Second opinion: A great leap forward?
In the dog days of the Thatcher regime many observers noted the curious way in which the government took up both the rhetoric and the authoritarian style of the Stalinist era in the Soviet Union. This was particularly striking in the sphere of health, where the Tories promulgated goals and targets in terms similar to the 'five-year plans' of the 1930s. When the health minister appointed a surgeon who had excelled in reducing his waiting list to head a national campaign, echoes of the heroic Stakhanov were inescapable.
In an even more bizarre twist of historical fate, Tony Blair seems to have taken up the mantle of Chairman Mao Zedong, the erstwhile leader of Chinese communism. This identification came to the fore in his monumentally self-important party conference speech in September. It is increasingly apparent as he pursues the long march of modernisation against the forces of conservatism in British society. The NHS appears to have been singled out to experience the full impact of Chairman Tony's cultural revolution.
A government reshuffle has strengthened the Blairite vanguard, placing Alan Milburn as minister of health and giving Yvette Cooper responsibility for public health. These are youthful cadres, steeled in the purges of loony left deviationists, and lacking any prior ideological or political allegiance. They are totally loyal to the great helmsman and fully committed to whatever policy emerges from the focus groups and think tanks supervised by the fervent capitalist roaders at New Labour's Millbank Tower headquarters.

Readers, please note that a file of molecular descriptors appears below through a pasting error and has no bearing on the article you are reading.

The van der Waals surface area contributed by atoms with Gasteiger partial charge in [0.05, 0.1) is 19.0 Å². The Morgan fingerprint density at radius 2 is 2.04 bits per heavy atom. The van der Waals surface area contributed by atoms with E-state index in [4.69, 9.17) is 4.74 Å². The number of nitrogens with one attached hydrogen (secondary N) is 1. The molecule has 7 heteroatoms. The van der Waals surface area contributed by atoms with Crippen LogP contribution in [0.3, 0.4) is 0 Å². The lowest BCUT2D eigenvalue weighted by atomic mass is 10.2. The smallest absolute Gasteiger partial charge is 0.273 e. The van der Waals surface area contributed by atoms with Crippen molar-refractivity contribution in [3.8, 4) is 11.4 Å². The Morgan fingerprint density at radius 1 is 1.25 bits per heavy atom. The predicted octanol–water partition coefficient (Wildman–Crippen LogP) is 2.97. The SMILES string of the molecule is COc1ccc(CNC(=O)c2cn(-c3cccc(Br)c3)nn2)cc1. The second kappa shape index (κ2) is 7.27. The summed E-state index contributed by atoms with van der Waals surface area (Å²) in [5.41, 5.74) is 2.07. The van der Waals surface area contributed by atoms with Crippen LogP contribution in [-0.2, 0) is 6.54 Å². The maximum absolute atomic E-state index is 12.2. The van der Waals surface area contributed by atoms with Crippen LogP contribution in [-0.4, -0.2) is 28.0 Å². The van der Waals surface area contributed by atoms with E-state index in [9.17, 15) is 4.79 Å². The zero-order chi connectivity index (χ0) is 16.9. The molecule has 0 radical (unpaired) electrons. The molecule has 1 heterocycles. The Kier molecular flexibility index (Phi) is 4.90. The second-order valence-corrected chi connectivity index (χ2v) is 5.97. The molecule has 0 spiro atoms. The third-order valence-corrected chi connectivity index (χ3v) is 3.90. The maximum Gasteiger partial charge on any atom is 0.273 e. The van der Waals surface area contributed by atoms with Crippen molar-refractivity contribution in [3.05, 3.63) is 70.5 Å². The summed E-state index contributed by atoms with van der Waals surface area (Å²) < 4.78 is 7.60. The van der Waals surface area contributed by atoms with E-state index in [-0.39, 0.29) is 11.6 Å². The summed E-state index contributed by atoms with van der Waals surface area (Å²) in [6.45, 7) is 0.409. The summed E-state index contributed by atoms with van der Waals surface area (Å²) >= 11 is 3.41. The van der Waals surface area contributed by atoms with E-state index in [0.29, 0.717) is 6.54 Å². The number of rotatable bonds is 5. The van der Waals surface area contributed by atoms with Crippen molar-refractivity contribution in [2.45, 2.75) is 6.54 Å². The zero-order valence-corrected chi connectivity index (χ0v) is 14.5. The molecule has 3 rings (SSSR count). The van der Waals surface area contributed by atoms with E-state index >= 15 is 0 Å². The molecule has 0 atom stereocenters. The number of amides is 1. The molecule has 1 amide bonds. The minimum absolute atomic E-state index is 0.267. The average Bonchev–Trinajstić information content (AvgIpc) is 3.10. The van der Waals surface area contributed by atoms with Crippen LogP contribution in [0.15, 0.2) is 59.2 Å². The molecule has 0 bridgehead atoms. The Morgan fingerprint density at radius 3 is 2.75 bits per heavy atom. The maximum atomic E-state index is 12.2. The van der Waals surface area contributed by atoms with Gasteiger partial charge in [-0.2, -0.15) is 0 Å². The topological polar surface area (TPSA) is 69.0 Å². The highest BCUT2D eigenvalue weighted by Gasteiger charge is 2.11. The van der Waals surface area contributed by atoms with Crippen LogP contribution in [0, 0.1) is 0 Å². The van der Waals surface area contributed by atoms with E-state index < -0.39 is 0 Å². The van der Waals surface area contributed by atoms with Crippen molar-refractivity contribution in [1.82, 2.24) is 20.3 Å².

True to the Chairman's slogan '20 years in a day', the great leap forward against the forces of conservatism in health is proceeding at a suitably hectic pace. In the tradition of ritual denunciation of the enemies of the revolution, the running dogs of reaction in the British Medical Association have been publicly abused. Having scarcely adjusted to last year's forced collectivisation in primary care groups, GP leaders pleaded in vain for some respite from the revolutionary process.
Meanwhile, just as ministers due for a reshuffle become the victims of hostile 'off-the-record' briefings from the prime minister's press secretary, doctors suddenly find the media full of disparaging stories about their crimes and misdemeanours. When they are not (allegedly) murdering their patients and forging their wills, they are either summarily removing them from their lists (because they are mentally ill, need expensive drugs, or are just difficult) or fraudulently keeping them on their lists for years after they have moved away, died or emigrated. The medical profession has not yet been despatched for systematic retraining in Tony-Blair-thought, though recent proposals for 'revalidation' seem likely to require the level of political correctness among practising doctors that is now expected in medical schools.